Explore the legacy of Sonic the Hedgehog in these truly weird minigames

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When I wrote an article about how "gamer culture" was gross, irrelevant and false, a hate mob swarmed our advertisers and I was one of the women who got death threats for months. Still, the most controversial article of my career is actually this one—the one where I said Sonic the Hedgehog is weird and has weird fans.

I love the 1990s; I love grunge and machines and day-glo and attitude, and Sonic was created to embody that, to prove that compared to the family-friendly Super Nintendo, the Sega Genesis was fast, and cool, and rebellious. But unlike the timeless Mario franchise, the Sonic brand has aged poorly, a mascot Sega had to carry on wearing like a millstone around its neck through a succession of increasingly-poor games, even after the company had left the console business.

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It's been fascinating to me how a character struck to represent 90's "edge" and rebellion has been reclaimed by his fans so totally: These days, Sonic is now more relevant as the subject of alt sex fanart and fiction or weird MSPaint memes than he is as the face of any game. I'm often told this is a "mean" assertion for me to make; I think the people who think it's "mean" probably objectively take Sonic the Hedgehog too seriously.

A recent, wonderful little series of tribute games by "internet gang" Arcane Kids says what I want to say far better than anything I could write. Their manifesto includes the phrase "make the games you want to see on the Dreamcast", and their recent release, Sonic Dreams is exactly that, posing as a set of prototypes scoured from an old Dreamcast devkit.

The Dreamcast vibe is impeccably conjured: That weird age when the door was about to shut on Sega's console futures, and the "modernization" of Sonic first shimmered into being as an idea. Sonic Dreams lavishes on the wonderful broken-ness of that era and the way it collides with nostalgic, shimmering optimism: The "Make My Sonic" character creator is unsettlingly janky and limited; familiar sound effects and Sega-style tunes pump gleefully over un-anchored physics objects and other oddities.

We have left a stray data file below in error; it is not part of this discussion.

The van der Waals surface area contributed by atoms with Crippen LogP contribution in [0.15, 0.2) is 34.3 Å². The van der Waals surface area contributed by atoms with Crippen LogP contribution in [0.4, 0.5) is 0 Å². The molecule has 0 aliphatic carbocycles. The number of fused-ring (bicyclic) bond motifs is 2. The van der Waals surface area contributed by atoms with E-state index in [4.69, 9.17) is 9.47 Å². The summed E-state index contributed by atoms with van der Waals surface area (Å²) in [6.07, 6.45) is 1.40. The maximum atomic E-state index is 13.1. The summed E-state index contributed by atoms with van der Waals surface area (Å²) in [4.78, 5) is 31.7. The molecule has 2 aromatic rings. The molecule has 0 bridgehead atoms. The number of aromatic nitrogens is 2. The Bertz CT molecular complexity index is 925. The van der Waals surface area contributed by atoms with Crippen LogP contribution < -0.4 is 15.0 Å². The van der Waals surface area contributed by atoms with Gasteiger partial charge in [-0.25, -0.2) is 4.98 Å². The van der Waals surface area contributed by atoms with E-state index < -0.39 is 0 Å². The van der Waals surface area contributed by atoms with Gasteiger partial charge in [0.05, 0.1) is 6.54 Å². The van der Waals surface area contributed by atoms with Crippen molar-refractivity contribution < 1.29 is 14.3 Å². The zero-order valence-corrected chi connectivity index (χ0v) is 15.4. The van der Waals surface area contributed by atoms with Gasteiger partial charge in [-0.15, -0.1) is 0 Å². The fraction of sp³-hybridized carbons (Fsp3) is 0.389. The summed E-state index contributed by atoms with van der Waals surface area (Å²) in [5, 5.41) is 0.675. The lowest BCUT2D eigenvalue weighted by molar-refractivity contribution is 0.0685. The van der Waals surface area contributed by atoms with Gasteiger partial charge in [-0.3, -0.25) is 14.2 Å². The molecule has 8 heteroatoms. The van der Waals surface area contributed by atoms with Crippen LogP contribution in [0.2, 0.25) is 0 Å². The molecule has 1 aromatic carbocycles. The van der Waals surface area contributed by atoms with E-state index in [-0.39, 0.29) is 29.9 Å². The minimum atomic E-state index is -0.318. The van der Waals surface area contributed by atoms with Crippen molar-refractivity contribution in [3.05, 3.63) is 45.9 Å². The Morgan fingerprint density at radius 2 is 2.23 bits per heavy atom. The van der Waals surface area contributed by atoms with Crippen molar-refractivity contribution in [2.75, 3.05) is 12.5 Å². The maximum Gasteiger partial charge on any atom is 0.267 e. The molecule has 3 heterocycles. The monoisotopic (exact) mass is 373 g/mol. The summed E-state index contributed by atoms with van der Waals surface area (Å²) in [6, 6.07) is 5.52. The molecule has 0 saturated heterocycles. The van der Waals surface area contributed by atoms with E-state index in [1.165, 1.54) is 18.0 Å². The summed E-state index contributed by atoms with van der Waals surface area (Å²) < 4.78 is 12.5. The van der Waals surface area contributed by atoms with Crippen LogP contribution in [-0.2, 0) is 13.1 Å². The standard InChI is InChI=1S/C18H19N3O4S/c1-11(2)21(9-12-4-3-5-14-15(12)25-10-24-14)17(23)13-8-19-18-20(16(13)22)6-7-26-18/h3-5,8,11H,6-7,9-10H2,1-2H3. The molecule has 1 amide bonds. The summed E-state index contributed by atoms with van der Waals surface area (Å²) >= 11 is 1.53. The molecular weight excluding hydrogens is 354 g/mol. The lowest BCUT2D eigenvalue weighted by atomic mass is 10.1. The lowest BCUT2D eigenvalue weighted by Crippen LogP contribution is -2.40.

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It's all very plausible, even the idea that Sega might have wanted a "Sonic Movie Maker", in that grand age when suddenly game consoles could be, like, for everything, and abstractly we assumed users unfailingly wanted to make-their-own everything all the time. But the "Sonic Movie Maker" included in Sonic Dreams is alternately hilarious and disturbing; the game eagerly urges you to place speech balloons where Sonic calls you "dad" as he flails brokenly in the front yard of a dream home, his engine revving fruitlessly.

There are further and increasingly explicit tributes to Sonic's role in various fetishes, and importantly you can share your videos on social media. There is a delightful Geocities guestbook at one point, but I refuse to spoil it for you—nor will I ruin "My Roommate Sonic", which starts with some sofa-tickling and ends triumphantly.

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The appeal of this work isn't just to marinate in the inherent absurdity of Sonic and his fandom. I think it's actually a fascinating look at the uncanniness of unfinished ideas and where they collide with corporate mandates; the fun, tactile sense that you have cracked into the devkit of a bygone age, and the idea that, stripped of a certain context, video games are little more than a series of weird objects banging around inside our id.

What will people make of Sonic artifacts in a hundred years? How will they understand Sonic the Hedgehog as anything other than a star of increasingly-surreal, psychosexual artwork? Will I have to shut down my Twitter today for even asking this question? From which comment section comes the passionate Sonic-related screed that scrolls by on Sonic Dreams' fictional "boot menu"? I'm telling you, Sonic is weird and Sonic fans are weird and I think it's awesome.

Visit the amazing "Hedgehog Exposed" page to download Sonic Dreams for yourself.

UPDATE: Since we posted this, it's come to our attention that creator Arjun Prakash worked on an allegedly-significant portion of this game without credit. Although Arcane Kids made an apology to Prakash in private, the collective has been asked to do more to address the appropriation of creators' work, specifically that of people of color, and related problems within the group. Offworld reached out to a rep for Arcane Kids, who says the Glitch City collective will soon be issuing a public apology and a list of actions aimed to address structural and communications issues within the group to prevent future problems of this nature.

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